Keywords: urban air quality, clean development mechanisms, CDM, sustainable transport, co-benefits, sustainability, international experience, Asian cities, global warming, Asia, sustainable development, air pollution, greenhouse gases, GHG emissions, buses, bus rapid transit, BRT, biofuels, carbon revenues, developing countries, emerging economies
A review on urban air quality, global climate change and CDM issues in the transportation sector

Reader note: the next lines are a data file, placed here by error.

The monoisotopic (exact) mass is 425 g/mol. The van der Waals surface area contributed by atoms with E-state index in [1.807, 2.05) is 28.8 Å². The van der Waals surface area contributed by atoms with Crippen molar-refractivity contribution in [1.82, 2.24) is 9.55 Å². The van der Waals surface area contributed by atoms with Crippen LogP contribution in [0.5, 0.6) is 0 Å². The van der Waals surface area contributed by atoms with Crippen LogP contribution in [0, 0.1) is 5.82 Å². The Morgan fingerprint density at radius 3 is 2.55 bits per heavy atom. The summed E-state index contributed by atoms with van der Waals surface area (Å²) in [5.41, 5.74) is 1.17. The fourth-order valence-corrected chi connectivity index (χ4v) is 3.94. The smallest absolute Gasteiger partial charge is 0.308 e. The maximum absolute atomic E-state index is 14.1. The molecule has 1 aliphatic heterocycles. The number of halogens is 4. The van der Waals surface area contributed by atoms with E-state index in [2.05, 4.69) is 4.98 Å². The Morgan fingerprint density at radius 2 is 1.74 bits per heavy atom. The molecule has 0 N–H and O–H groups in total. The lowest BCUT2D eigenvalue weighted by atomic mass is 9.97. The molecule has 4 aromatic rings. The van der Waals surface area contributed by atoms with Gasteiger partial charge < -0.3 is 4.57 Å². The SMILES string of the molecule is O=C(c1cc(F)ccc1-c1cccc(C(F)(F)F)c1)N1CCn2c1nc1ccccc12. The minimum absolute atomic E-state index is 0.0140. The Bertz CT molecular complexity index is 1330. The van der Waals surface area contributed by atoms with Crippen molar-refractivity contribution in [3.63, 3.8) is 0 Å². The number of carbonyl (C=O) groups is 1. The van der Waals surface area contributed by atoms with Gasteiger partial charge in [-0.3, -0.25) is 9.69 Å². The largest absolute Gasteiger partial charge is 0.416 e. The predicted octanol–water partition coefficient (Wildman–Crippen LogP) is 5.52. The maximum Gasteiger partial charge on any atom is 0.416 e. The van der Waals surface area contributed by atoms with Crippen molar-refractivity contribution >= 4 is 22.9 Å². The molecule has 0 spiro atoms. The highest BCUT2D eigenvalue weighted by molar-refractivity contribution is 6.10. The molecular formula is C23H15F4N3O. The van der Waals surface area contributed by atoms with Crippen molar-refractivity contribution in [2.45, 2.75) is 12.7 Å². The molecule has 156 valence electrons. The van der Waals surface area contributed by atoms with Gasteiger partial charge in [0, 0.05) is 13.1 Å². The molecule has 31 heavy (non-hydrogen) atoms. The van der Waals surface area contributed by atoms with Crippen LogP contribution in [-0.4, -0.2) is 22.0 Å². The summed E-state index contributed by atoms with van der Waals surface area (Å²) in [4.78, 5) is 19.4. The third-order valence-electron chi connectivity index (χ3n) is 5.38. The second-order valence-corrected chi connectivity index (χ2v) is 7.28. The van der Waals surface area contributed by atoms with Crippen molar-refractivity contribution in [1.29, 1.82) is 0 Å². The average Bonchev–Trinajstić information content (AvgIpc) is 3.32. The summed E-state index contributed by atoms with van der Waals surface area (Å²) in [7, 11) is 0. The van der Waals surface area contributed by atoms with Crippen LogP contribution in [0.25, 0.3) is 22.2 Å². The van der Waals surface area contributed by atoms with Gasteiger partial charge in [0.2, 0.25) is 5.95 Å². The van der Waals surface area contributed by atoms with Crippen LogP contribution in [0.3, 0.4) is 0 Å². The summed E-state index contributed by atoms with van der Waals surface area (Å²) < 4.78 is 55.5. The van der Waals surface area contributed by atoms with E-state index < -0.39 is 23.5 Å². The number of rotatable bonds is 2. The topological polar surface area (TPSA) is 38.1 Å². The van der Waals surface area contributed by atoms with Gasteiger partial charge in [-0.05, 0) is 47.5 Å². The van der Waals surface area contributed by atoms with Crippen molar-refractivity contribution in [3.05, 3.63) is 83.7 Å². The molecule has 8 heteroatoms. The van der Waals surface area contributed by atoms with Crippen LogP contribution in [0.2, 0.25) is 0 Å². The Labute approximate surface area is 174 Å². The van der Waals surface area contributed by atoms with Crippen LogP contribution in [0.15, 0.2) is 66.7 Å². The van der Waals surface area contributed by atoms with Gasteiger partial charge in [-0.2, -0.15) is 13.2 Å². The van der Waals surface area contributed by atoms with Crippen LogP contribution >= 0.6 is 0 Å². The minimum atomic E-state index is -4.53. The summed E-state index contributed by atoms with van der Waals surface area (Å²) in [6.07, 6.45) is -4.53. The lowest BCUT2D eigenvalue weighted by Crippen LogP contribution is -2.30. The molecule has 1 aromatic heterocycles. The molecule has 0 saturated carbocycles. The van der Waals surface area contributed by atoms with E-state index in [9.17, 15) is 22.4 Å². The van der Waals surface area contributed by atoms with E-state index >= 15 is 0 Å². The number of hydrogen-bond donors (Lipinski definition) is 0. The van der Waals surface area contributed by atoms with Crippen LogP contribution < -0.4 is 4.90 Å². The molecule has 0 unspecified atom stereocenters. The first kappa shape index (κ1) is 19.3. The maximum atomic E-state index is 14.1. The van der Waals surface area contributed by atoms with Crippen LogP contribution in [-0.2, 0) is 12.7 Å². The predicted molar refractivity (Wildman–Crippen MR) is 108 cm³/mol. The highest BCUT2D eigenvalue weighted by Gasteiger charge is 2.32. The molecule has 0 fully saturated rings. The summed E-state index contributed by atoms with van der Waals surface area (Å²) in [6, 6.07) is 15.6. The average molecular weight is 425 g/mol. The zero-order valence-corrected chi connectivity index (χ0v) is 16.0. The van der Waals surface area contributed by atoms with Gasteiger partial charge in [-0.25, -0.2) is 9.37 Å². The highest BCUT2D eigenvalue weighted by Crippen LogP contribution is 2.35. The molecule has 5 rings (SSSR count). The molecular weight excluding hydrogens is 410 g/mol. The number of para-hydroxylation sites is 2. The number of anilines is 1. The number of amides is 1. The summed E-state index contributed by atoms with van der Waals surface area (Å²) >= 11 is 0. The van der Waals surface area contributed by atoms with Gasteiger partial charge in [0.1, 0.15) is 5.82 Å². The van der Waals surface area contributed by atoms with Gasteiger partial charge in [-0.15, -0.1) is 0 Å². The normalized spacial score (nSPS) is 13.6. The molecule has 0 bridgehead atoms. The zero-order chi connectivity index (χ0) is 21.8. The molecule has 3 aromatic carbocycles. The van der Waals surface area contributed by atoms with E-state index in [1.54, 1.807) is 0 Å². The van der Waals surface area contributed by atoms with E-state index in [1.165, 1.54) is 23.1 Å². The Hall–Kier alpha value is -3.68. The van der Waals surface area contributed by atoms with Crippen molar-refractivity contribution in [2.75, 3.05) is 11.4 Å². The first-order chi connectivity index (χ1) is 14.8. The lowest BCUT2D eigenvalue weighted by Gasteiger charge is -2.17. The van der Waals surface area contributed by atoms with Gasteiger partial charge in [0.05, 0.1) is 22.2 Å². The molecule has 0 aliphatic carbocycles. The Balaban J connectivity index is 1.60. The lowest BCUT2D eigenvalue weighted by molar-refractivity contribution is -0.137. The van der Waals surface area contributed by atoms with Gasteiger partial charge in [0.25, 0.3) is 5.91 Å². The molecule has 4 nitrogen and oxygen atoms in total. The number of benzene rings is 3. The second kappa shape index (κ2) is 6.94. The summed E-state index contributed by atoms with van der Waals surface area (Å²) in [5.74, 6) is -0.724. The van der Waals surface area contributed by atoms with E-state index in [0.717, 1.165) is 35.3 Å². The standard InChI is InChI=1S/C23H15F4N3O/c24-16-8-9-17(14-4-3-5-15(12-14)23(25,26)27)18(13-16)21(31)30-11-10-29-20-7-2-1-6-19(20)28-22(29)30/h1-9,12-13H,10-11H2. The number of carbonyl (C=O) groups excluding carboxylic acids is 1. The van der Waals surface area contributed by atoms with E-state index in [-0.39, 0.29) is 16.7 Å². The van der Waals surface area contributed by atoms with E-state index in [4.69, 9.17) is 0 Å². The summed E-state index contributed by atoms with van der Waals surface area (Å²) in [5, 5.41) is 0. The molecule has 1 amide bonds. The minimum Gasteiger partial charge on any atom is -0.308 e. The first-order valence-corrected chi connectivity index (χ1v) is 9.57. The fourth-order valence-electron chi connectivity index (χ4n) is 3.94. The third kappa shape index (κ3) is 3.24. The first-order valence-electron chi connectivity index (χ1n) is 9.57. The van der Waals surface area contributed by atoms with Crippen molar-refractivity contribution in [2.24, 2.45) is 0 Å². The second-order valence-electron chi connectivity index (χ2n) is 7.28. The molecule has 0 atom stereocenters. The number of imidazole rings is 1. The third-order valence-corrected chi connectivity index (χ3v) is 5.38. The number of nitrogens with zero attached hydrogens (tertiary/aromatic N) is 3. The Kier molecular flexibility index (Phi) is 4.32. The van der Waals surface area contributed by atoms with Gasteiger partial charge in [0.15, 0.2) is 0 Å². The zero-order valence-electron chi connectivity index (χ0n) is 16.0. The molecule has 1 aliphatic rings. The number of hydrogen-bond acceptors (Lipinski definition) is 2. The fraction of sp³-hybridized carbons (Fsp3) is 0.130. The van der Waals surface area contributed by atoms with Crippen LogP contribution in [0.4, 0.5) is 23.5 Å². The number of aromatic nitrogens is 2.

Although their potential for reducing both Greenhouse Gases (GHGs) and local air pollutants is considered significant, transportation projects remain an almost negligible part of the Clean Development Mechanism (CDM). Inspired by the CURB-AIR project, this paper reviews several case studies focused on Bus Rapid Transit (BRT) and biofuels in the context of CDM. The key difficulties associated with BRT and biofuel CDM projects are, among others, the complex development of the CDM baseline and monitoring of the CDM methodologies; the difficulty to obtain the significant requested investments (especially for BRT); the need to ensure a good quality and reliable supply chain of biofuels; and the relatively small expected 'carbon revenues' compared to the total cost. It appears that a better quantification and accountability of all the sustainability aspects and co-benefits beyond air pollution reduction would be required in order to promote CDM and, more generally, sustainable transport projects in developing and emerging countries.